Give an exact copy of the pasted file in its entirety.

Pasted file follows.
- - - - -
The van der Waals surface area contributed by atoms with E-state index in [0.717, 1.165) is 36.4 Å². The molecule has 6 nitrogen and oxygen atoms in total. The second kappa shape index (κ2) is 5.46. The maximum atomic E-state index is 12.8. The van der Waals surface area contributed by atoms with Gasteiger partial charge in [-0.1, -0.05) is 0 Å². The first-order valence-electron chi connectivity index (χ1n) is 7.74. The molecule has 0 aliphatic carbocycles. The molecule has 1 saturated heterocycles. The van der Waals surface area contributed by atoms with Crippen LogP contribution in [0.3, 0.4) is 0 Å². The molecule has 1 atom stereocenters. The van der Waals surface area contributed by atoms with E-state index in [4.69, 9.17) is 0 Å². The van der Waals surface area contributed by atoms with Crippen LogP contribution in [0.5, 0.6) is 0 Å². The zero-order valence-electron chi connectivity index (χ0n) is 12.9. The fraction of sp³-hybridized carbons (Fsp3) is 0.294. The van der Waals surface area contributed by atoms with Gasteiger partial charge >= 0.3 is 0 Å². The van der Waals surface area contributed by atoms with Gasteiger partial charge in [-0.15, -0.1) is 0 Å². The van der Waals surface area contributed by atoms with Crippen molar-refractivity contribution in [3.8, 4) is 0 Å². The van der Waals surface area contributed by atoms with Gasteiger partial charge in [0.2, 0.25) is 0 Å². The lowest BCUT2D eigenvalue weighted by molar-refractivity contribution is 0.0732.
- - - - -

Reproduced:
The van der Waals surface area contributed by atoms with E-state index in [0.717, 1.165) is 36.4 Å². The molecule has 6 nitrogen and oxygen atoms in total. The second kappa shape index (κ2) is 5.46. The maximum atomic E-state index is 12.8. The van der Waals surface area contributed by atoms with Gasteiger partial charge in [-0.1, -0.05) is 0 Å². The first-order valence-electron chi connectivity index (χ1n) is 7.74. The molecule has 0 aliphatic carbocycles. The molecule has 1 saturated heterocycles. The van der Waals surface area contributed by atoms with Crippen LogP contribution in [0.3, 0.4) is 0 Å². The molecule has 1 atom stereocenters. The van der Waals surface area contributed by atoms with E-state index in [4.69, 9.17) is 0 Å². The van der Waals surface area contributed by atoms with Crippen LogP contribution in [0.5, 0.6) is 0 Å². The zero-order valence-electron chi connectivity index (χ0n) is 12.9. The fraction of sp³-hybridized carbons (Fsp3) is 0.294. The van der Waals surface area contributed by atoms with Gasteiger partial charge >= 0.3 is 0 Å². The van der Waals surface area contributed by atoms with Gasteiger partial charge in [-0.15, -0.1) is 0 Å². The van der Waals surface area contributed by atoms with Crippen molar-refractivity contribution in [3.8, 4) is 0 Å². The van der Waals surface area contributed by atoms with Gasteiger partial charge in [0.2, 0.25) is 0 Å². The lowest BCUT2D eigenvalue weighted by molar-refractivity contribution is 0.0732.